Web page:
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Nonprofit news roundup for June 2, 2009

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Nonprofit hospitals’ tax exemption in question

As some nonprofit hospitals have grown, in wealth as well as size, some policy makers are questioning whether their tax-exempt status should be revisited, The Boston Globe reported May 31 (see nonprofit hospitals story). In many cases, the value of the tax exemptions, which were created to encourage hospitals to treat the poor, now outweigh the amount hospitals spend on care for the poor and needy.

Recession takes toll on arts and culture groups

The recession is taking a toll on arts and culture institutions, which are slashing staff and salaries to make up for dwindling donations and shrinking endowments, Time reported in its June 8 issue (see arts and culture story). The Metropolitan Museum of Art, just one of many beleaguered groups, has lost $800 million in endowment value and has cut staff by 10 percent, while the Las Vegas Art Museum has closed for good.

California cracks down on fundraising solicitors

As part of a national effort to target fundraising solicitors who pass on little of what they raise to charity, the state of California has sued 17 telemarketers and 12 other organizations, The Los Angeles Times reported May 30 (see charity fundraisers story). Some of these groups, including the Association for Police and Sheriffs, used as much as 90 percent of the money raised to cover telemarketing costs.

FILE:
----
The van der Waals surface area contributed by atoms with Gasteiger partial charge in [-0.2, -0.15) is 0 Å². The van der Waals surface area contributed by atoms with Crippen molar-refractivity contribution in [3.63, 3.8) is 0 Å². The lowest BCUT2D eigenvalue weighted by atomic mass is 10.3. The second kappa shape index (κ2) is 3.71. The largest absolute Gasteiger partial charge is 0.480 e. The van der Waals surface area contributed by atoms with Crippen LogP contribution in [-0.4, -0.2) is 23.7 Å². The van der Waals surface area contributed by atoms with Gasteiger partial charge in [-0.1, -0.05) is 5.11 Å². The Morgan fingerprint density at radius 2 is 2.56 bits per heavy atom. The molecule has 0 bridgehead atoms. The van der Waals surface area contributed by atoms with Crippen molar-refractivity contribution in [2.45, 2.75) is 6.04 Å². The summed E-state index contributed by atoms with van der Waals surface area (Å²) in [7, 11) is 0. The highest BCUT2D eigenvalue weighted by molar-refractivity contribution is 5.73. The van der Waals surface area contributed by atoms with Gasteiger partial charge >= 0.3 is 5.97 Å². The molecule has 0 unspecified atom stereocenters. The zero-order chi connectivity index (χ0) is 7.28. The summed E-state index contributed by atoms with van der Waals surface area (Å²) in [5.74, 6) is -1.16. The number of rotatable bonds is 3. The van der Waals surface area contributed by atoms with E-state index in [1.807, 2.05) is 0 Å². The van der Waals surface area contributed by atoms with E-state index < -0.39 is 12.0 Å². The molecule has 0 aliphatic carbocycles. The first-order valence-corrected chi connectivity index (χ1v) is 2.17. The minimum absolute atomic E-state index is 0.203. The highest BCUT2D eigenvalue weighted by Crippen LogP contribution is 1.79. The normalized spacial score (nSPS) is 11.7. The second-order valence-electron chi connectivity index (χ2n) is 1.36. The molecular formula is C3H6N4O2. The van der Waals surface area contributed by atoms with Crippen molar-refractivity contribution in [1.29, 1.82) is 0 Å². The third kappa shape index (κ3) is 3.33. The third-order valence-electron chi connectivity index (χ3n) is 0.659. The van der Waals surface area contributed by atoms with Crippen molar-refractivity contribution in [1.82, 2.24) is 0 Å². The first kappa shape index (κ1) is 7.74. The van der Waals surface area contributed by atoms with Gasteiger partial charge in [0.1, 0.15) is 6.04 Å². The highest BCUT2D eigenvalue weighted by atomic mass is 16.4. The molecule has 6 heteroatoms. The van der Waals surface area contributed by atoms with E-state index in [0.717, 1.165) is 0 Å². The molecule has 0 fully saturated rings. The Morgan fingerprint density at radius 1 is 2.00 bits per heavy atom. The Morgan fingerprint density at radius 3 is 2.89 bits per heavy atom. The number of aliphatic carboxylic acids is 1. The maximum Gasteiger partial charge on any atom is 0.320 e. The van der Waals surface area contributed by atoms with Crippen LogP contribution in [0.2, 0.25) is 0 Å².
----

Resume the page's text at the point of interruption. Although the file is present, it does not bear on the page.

Slow economy means more pro-bono lawyers

As the economy chips away at corporate law firms’ caseloads, many firms are paying first-year associates to put their legal skills to use in the nonprofit sector for a year, The Boston Globe reported May 30 (see pro-bono story). This strategy helps firms hold on to top talent and provide recruits with real-world experience while fulfilling a sense of corporate responsibility in the community.

Nonprofit CEO pay still on rise in some areas

Although the recession drags on and donors are becoming more wary of high pay for nonprofit executives, compensation for some charity leaders is still increasing in the Brockton, Mass., area, The Enterprise News reported May 31 (see nonprofit pay story). More than half of 15 local nonprofits pay their leaders more than $100,000, with total compensation ranging from $20,000 to more than $275,000.

Hebrew University gets $50 million gift

Hebrew University in Jerusalem received a $50 million gift from the Edmond J. Safra Philanthropic Foundation, the largest donation ever for an Israeli research university, The Associated Press reported May 31 (see Hebrew University story). The university will use the money to launch a new brain research center that will focus on neurological disorders like Alzheimer’s.

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